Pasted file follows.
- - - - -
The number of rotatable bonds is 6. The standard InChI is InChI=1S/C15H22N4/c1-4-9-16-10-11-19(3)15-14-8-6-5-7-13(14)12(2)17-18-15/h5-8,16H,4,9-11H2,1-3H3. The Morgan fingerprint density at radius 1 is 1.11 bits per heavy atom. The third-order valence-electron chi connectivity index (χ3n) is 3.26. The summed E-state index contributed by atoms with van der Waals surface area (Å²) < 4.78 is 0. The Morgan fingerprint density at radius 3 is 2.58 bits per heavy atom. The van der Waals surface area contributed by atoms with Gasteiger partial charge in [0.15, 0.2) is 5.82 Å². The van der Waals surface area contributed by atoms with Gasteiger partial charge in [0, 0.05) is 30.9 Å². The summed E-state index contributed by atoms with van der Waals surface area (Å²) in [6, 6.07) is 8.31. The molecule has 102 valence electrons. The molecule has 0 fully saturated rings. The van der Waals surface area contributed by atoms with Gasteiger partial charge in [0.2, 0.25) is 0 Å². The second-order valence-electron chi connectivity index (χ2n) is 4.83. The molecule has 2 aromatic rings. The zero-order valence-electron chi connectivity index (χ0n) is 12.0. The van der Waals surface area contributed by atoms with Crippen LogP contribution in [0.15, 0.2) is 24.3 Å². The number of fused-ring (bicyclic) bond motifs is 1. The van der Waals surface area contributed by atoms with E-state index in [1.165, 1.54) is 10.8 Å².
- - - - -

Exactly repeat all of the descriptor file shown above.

The number of rotatable bonds is 6. The standard InChI is InChI=1S/C15H22N4/c1-4-9-16-10-11-19(3)15-14-8-6-5-7-13(14)12(2)17-18-15/h5-8,16H,4,9-11H2,1-3H3. The Morgan fingerprint density at radius 1 is 1.11 bits per heavy atom. The third-order valence-electron chi connectivity index (χ3n) is 3.26. The summed E-state index contributed by atoms with van der Waals surface area (Å²) < 4.78 is 0. The Morgan fingerprint density at radius 3 is 2.58 bits per heavy atom. The van der Waals surface area contributed by atoms with Gasteiger partial charge in [0.15, 0.2) is 5.82 Å². The van der Waals surface area contributed by atoms with Gasteiger partial charge in [0, 0.05) is 30.9 Å². The summed E-state index contributed by atoms with van der Waals surface area (Å²) in [6, 6.07) is 8.31. The molecule has 102 valence electrons. The molecule has 0 fully saturated rings. The van der Waals surface area contributed by atoms with Gasteiger partial charge in [0.2, 0.25) is 0 Å². The second-order valence-electron chi connectivity index (χ2n) is 4.83. The molecule has 2 aromatic rings. The zero-order valence-electron chi connectivity index (χ0n) is 12.0. The van der Waals surface area contributed by atoms with Crippen LogP contribution in [0.15, 0.2) is 24.3 Å². The number of fused-ring (bicyclic) bond motifs is 1. The van der Waals surface area contributed by atoms with E-state index in [1.165, 1.54) is 10.8 Å².